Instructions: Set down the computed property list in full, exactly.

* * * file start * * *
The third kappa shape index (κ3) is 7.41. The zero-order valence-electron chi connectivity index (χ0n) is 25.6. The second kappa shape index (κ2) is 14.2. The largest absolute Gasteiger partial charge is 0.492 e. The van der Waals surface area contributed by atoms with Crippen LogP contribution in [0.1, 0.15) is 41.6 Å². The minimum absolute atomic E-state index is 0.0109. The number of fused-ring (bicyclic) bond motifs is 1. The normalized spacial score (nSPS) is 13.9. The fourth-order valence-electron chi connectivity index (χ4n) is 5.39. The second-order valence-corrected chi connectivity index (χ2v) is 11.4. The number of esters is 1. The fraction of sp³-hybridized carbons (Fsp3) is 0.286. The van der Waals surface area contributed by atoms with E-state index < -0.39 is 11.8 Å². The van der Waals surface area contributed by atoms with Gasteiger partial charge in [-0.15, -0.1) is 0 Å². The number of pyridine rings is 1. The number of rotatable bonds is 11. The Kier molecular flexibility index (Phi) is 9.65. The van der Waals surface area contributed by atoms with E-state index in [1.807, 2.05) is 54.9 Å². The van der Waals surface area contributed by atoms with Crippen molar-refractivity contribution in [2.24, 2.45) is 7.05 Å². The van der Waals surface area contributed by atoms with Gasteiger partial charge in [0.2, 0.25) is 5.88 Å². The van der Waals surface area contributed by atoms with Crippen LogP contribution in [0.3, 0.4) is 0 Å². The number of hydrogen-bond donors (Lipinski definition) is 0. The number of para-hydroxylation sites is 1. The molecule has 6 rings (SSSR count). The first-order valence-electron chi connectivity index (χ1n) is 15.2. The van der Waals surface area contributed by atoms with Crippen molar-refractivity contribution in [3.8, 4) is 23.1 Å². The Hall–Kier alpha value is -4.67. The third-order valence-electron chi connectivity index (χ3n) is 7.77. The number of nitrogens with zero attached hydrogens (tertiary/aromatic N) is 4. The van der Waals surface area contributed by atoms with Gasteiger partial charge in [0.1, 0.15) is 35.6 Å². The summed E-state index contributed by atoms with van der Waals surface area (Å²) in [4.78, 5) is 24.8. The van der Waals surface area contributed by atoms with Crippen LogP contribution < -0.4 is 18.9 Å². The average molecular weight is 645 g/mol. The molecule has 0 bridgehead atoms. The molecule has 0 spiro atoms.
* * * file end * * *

The third kappa shape index (κ3) is 7.41. The zero-order valence-electron chi connectivity index (χ0n) is 25.6. The second kappa shape index (κ2) is 14.2. The largest absolute Gasteiger partial charge is 0.492 e. The van der Waals surface area contributed by atoms with Crippen LogP contribution in [0.1, 0.15) is 41.6 Å². The minimum absolute atomic E-state index is 0.0109. The number of fused-ring (bicyclic) bond motifs is 1. The normalized spacial score (nSPS) is 13.9. The fourth-order valence-electron chi connectivity index (χ4n) is 5.39. The second-order valence-corrected chi connectivity index (χ2v) is 11.4. The number of esters is 1. The fraction of sp³-hybridized carbons (Fsp3) is 0.286. The van der Waals surface area contributed by atoms with E-state index < -0.39 is 11.8 Å². The van der Waals surface area contributed by atoms with Gasteiger partial charge in [-0.15, -0.1) is 0 Å². The number of pyridine rings is 1. The number of rotatable bonds is 11. The Kier molecular flexibility index (Phi) is 9.65. The van der Waals surface area contributed by atoms with E-state index in [1.807, 2.05) is 54.9 Å². The van der Waals surface area contributed by atoms with Crippen molar-refractivity contribution in [2.24, 2.45) is 7.05 Å². The van der Waals surface area contributed by atoms with Gasteiger partial charge in [0.2, 0.25) is 5.88 Å². The van der Waals surface area contributed by atoms with Crippen LogP contribution in [0.3, 0.4) is 0 Å². The number of hydrogen-bond donors (Lipinski definition) is 0. The number of para-hydroxylation sites is 1. The molecule has 6 rings (SSSR count). The first-order valence-electron chi connectivity index (χ1n) is 15.2. The van der Waals surface area contributed by atoms with Crippen molar-refractivity contribution in [3.8, 4) is 23.1 Å². The Hall–Kier alpha value is -4.67. The third-order valence-electron chi connectivity index (χ3n) is 7.77. The number of nitrogens with zero attached hydrogens (tertiary/aromatic N) is 4. The van der Waals surface area contributed by atoms with Gasteiger partial charge in [0.1, 0.15) is 35.6 Å². The summed E-state index contributed by atoms with van der Waals surface area (Å²) in [4.78, 5) is 24.8. The van der Waals surface area contributed by atoms with Crippen LogP contribution < -0.4 is 18.9 Å². The average molecular weight is 645 g/mol. The molecule has 0 bridgehead atoms. The molecule has 0 spiro atoms.